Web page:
Home for the Blind [1902-????] | Gwulo: Old Hong Kong

Home for the Blind [1902-????]

Current condition: 
Demolished / No longer exists
Date Place completed: 
1902-01-01

This marker is only a guess for the "Home for the Blind" in Kowloon. The house was founded by the "Hildesheimer Blindenmission", Germany;  "Hildesheim Mission for the Blind". It is an early forerunner of what is todays "Ebenezer School & Home for the Visually Impaired" in Pokfulam. The lot of land was donated by Queen Voctoria in 1901.

Can anyone help with the localisation? My marker is only a guess.

I read in a missionary report that the "Home for the Blind" in Kowloon was located 7 minutes by foot on a hill above the village To Kwa Wan.

I add a Photograph of the home that was taken before 1917.

Home for the Blind

Photos that show this place

Comments

Hi there,

The History of over a century section of the Ebenezer School mentioned the To Kwa Wan site was returned to the Government for Industrial redevelopment.  That would mean the site would be a bit more seaward towards Ma Tau Wai Road.  My argument is, most the the modern day industrial building are located that way.  Maybe probably their predecessor too.

Look's like we really need some very old maps for reference.

My 2 cents,

Thanks tngan; I just found:

"The China Mail" reports on the opening ceremony in the edition on Friday, August 15, 1902. The headline goes: "Blind Asylum at Mataukok".

So I think, I should move the marker more to the north (?) and seaward.

Home for the Blind

The Ebenezer School's webpage that T mentioned gives 1930 as the date that the site was returned to the government for redevelopment, so we can use that for the demolition date.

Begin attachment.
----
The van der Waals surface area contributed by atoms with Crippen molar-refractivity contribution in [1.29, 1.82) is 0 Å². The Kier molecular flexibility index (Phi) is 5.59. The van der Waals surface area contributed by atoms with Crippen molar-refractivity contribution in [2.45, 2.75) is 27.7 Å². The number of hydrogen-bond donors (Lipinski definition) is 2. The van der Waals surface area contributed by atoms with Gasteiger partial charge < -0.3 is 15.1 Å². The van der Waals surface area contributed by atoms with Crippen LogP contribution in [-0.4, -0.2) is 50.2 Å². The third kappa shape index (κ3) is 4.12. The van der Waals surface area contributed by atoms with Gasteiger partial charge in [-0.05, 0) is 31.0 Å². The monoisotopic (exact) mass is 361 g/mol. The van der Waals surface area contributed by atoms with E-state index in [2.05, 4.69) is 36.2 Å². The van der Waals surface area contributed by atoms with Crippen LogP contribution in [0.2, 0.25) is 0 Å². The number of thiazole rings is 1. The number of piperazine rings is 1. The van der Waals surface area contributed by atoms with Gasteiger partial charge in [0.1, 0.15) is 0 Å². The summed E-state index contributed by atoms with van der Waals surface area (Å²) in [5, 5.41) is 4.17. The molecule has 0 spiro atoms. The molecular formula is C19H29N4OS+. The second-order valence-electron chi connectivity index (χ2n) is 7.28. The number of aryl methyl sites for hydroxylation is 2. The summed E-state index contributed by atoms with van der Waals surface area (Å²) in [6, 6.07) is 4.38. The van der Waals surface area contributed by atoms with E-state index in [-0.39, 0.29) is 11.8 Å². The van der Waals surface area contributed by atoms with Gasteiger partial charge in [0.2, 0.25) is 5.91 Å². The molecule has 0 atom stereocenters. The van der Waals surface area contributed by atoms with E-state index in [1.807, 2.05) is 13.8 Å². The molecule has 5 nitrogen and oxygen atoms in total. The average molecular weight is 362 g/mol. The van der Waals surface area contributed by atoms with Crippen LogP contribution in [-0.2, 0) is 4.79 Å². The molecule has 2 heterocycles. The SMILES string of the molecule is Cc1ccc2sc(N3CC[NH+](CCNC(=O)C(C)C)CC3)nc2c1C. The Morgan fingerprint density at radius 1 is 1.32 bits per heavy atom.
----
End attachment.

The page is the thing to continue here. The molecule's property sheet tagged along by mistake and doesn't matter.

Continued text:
Here's a map of the area in 1924. Unfortunately the Home isn't marked, but at least you can see which areas were built-up, and are potential sites for the Home. It can't have been a very pleasant area to live, with a tannery and a slaughterhouse in the district.

The only other mention I've found is in "The Report of the Director of Works for 1900". Point 4 includes the text:

There were also two free grants [of land] at Kowloon, one [...]; and the other of 15,000 square feet to the Hildesheim Mission for Blind Girls at To-kwa-wan.

I didn't know anything about this before, so it's good to hear about. How did you get interested in it?

Regards, David

PS I've changed the 'Places showw...' from Kowloon to this Place in your two photos, so that everything is linked up.

Here's a guess - look at the straight road that runs top to bottom down the left of this 1924 map (click the map for a larger view):

1924 Kowloon map - Quadrant 4

Half-way down you can see a fork in the road. At that junction there is also a short road that leads away left to a building on a low hill. That location would match the picture above, and may be the Home.

Regards, David

I think the map location is correct. Another view of the Home for the Blind and the path leading down to the Kowloon City Road. An extension to the main building has been made.

1920s Home for the Blind

Established by a worker in the German Mission nearly forty years ago (in 1896-97) in Pok Fu Lam Road, west point it passed during the war under the control of the Church of England here: for a number of years in Kowloon, it came over after the change in control to Hongkong, to its original locality. For a while, in its earliest years, the Home was moved to Macao, but returned to the Colony in 1902.

 

The actual founder was Miss Postler, and her memory will always be associated with the work of the Hildesheim Mission Blind Asylum, as it was known before the war.

 

ln May 1902, the new building at Ma-tau-kok, Kowloon, was first occupied. Here, under the care of another lady, Miss Reinecke, who recently joined Miss Postler as colleague, thirty-eight blind girls are to-day cared for and taught

 

Source: Old Hong Kong by Colonial Vol 1